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snorkles

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snorkles last won the day on November 18 2019

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  1. This was me. I went 0/7 first cycle and 6/10 my second. It's a frustrating reality that presentation counts for so much. As much as I want to believe the quality of my thinking developed between cycles, it was mostly just how I presented my ideas that mattered.
  2. I'm thinking of a pretty capacious definition. Access to resources is one way to think about it. For me that means anything from spheres of knowledge, opportunities, guidance. Take admissions for example: Many people have mentors helping to shape their application. Some people have been guided on this path since high school.
  3. As a nontraditional student, I'm learning more and more about the depth of access privilege. It doesn't end with admissions.
  4. To preface my advice, I'd like to mention that programs in general are admitting smaller cohorts this year. I wouldn't be surprised if this trend continued beyond 2021. If you're thinking about PhD programs with the job market in mind, you'd be better served by focusing your efforts elsewhere. It was already near impossible to land a tenure track position. Now, things are looking very, very bleak. The best thing you can do is refine your interests and develop questions about them. You aren't expected to be an expert in a field when you apply, but you should be somewhat conversant with on
  5. You seem to be focused on boosting your CV, which is insignificant at this stage relative to the time investment. Publishing in itself isn't noteworthy. It's the work that matters, where a published paper is a sign of good work. Keeping in mind, too, that not all journals are equal. Publishing is not a prerequisite for graduate school. I haven't published anything. I would work on refining your interests and developing faculty relationships. And keep honing your writing. Also, do lots and lots of research on the state of the field and its future. Are you comfortable with 6-10 years of work wit
  6. Get a feel for the culture of the department and decide from there. I suspect your department doesn't have a student union (recognized or otherwise), but if it does then I'd go there first.
  7. Like you said, no one knows what is going to happen, and each program will respond differently. But I suspect admissions will be in a strange place for a while across the board.
  8. I'd also like to emphasize how dire things are. Everything is indeed in flux right now, but I've heard rumblings of even more severe measures. This is to say, I would not wait for the 2022 cycle to apply. And only apply with the expectation that you will not land a tenured position at the other end (not that this is news).
  9. I like this a lot. I had something longer written out in response, but I decided it was a bit of a bummer. In short, I've learned in my first year the truism that one should not compare oneself to one's peers is crucial for one's mental health in graduate school. Setting your own metrics for success is important, especially for those coming from nontraditional backgrounds.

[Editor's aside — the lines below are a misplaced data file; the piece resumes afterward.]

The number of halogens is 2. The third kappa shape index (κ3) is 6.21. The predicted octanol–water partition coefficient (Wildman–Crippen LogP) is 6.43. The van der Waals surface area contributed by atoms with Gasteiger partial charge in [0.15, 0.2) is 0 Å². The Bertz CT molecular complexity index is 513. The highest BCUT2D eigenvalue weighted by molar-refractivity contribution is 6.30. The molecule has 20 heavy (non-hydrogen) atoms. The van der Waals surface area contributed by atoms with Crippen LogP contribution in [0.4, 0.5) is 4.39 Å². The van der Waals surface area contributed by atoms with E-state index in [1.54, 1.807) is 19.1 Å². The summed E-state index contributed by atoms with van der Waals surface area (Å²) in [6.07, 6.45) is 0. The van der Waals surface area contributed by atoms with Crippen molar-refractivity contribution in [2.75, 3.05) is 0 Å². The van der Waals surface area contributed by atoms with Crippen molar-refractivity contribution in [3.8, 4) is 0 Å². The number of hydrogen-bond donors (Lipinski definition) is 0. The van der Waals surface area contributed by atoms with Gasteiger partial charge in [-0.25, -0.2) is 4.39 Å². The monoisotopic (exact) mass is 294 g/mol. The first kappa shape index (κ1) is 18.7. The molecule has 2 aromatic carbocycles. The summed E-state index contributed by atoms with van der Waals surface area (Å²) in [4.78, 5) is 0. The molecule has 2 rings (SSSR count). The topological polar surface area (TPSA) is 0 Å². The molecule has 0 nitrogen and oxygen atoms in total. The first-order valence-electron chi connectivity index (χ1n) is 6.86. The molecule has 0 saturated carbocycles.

10. It's a terrible situation all around. I'm starting to consider the possibility that I may have the fall and winter quarters online. It's too early to tell, of course, but I don't see this thing going any anytime soon. I've had one class session online, and it wasn't so bad. It definitely limits things socially and intellectually though. The writing has been the worst part of it so far for me. Getting tunnel vision quickly that's hard to shake off while sheltering inside.
  11. This is sounds more likely. Those who had significant changes to their contract were given various options, to either sign on or not. I don't recall the details because they didn't affect me very much. The point still stands though: They have far higher degrees of freedom than we do regarding the contract.
  12. Soooo we sign it. They do not. At least I think that's how they can change things at will. Or it's in the fine print. Either way: Super happy fun times.
  13. I can explain Chicago. Stipends have been standardized across the humanities. Every PhD student is now guaranteed a set amount for the duration of their enrollment in the program. This change may prove to be wonderful should we need longer than 6 years to finish our dissertation. By year,I think it amounts to about 500 dollars more a year for me, but a decrease for second years, who had a higher stipend last year). For my cohort, this seems to be a net gain. And it certainly is for students in other departments. Before, from what I understand, other departments had significantly smaller stipen
  14. From what I've heard, the Ivies have a more traditional perspective of the field. You get a Ph.D. to become a professor. Other programs, like Chicago, are pushing a lot of resources towards alt-ac, since the job market is so bad. So Harvard may have the name recognition advantage when it comes to people outside of academia. But training and opportunity wise, it seems to be heavily in the opposite direction. Take this with a grain of salt, though.
  15. Faculty everywhere are panicking trying to get online classes up and running. It's likely to be far more difficult to get in contact with them in the next few weeks. Also, friends and family have taken on a different level of priority for everyone, so that factors into how quickly they may respond to emails.
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